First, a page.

Dog-form Bowl

Dog-form Bowl

200 B.C.-A.D.300
Culture
Colima
Locale
Colima
Country
Mexico
Style/Tradition
Comala
bowl
Earthenware with colored slip
Gift of May D&F Co. in honor of David Touff
1969.314
. Dog-form Bowl . 200 B.C.-A.D.300 . Earthenware with colored slip. Gift of May D&F Co. in honor of David Touff. 1969.314.
Dimensions
height: 11.5 in, 29.2100 cm; width: 19 in, 48.2600 cm; diameter: 11.5 in, 29.2100 cm
Department
Mayer Center, Art of the Ancient Americas
Collection
Art of the Ancient Americas

Dog-form Bowl
Colima, Comala style
200 B.C.–A.D. 300
Mexico, Colima
Earthenware with colored slip
Gift of May D. & F. Co. in honor of David Touff, 1969.314

Large, hollow ceramic figures and vessels from Colima in West Mexico are characterized by naturalistic modeling and smoothly polished red surfaces.  Potters manufactured both human figures and a variety of animal species, including ducks, parrots, armadillos, turtles, and crustaceans.  Most popular of all were ceramic dogs, generally represented with large heads, rotund bodies, and short, stout legs.  Dogs were eaten as a food in ancient Mexico, so ceramic dogs may have been placed in tombs as sustenance for the afterlife.  This example also functioned as a wide-mouthed jar, probably for serving liquids.  In addition, dogs were widely believed to guide and protect the souls of the deceased, making ceramic dogs fitting tomb offerings.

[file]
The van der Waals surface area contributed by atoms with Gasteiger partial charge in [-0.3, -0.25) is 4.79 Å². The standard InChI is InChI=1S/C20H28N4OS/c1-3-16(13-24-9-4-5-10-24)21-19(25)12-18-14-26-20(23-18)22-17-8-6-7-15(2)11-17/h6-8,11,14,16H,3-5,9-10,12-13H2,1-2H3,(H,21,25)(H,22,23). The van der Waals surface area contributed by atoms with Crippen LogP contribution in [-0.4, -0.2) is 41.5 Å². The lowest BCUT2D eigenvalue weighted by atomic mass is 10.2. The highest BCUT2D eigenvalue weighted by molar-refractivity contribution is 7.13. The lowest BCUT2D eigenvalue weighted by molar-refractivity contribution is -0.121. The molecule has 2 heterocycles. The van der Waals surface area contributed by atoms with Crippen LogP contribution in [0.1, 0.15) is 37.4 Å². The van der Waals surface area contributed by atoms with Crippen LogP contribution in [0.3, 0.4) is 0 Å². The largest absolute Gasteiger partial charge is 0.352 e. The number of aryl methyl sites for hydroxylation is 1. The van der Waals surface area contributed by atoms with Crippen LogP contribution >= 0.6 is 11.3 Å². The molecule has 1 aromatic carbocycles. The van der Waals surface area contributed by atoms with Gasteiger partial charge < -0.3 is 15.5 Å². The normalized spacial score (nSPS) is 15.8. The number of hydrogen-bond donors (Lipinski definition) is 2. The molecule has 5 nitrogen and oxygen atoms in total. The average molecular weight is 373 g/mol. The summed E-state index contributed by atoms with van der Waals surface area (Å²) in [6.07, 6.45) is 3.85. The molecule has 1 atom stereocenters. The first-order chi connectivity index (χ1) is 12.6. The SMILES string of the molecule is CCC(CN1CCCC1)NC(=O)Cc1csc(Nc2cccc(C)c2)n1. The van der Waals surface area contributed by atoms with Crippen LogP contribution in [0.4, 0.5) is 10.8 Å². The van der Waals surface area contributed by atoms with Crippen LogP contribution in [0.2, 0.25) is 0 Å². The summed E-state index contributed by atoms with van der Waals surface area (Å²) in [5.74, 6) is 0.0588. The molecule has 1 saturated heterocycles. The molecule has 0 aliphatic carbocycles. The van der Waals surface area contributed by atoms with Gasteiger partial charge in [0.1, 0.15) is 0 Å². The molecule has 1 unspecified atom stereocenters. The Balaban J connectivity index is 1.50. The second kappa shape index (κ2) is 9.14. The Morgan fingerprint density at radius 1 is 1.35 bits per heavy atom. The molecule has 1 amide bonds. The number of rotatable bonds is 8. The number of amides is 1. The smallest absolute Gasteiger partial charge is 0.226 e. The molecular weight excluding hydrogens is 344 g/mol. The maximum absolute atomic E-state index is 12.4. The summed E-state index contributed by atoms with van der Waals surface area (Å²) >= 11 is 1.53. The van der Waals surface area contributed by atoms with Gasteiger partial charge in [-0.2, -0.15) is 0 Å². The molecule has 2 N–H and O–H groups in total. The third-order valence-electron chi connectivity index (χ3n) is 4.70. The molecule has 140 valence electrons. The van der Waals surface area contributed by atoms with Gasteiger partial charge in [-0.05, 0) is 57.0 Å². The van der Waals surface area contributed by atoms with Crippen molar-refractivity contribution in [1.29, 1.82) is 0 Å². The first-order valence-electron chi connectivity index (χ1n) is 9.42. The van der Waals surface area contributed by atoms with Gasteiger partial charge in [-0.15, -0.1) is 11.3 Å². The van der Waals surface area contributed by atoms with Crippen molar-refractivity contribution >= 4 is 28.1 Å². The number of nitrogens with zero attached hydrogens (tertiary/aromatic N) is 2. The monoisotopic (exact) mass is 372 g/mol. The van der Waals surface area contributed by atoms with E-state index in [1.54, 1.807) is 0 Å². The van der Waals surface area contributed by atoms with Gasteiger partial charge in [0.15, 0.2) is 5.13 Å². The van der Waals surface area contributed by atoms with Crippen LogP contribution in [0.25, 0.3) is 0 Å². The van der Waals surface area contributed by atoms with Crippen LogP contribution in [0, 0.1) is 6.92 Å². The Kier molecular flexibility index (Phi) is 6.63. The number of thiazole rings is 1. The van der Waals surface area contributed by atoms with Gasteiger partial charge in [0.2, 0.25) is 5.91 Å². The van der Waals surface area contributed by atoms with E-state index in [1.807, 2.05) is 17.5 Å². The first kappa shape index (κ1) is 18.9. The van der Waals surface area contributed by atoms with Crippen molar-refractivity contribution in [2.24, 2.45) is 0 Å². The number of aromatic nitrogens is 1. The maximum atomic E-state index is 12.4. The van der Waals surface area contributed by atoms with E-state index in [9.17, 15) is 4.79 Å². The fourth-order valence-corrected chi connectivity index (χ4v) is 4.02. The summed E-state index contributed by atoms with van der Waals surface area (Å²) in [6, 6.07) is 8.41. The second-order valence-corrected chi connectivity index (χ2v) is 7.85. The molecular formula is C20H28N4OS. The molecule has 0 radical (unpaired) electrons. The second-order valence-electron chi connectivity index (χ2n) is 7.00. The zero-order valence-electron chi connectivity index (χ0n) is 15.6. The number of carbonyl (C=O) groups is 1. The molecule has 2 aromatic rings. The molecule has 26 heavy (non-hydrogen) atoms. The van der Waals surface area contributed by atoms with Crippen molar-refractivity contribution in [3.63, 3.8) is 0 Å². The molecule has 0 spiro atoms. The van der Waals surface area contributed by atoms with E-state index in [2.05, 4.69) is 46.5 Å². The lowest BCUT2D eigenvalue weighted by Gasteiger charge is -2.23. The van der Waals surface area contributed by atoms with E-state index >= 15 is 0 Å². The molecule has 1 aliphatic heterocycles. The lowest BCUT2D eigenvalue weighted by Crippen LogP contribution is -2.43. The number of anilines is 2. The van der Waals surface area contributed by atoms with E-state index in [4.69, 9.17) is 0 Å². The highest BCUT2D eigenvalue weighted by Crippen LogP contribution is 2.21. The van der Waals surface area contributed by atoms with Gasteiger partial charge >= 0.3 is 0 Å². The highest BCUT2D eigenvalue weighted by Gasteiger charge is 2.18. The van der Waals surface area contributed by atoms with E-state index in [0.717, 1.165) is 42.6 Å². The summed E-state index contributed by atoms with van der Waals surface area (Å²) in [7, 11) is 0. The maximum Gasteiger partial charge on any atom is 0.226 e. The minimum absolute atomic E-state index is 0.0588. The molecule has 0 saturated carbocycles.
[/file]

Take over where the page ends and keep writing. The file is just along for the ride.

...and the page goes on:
Some images in our online collection are at thumbnail size, in accordance with AAMD guidelines, because they are protected by copyright. The Denver Art Museum respects the rights of artists or their representatives who retain the copyright to their work. Other images represent the best photography available and should be used as reference images only. Please complete the Image Rights Request form if you want to request a high resolution image.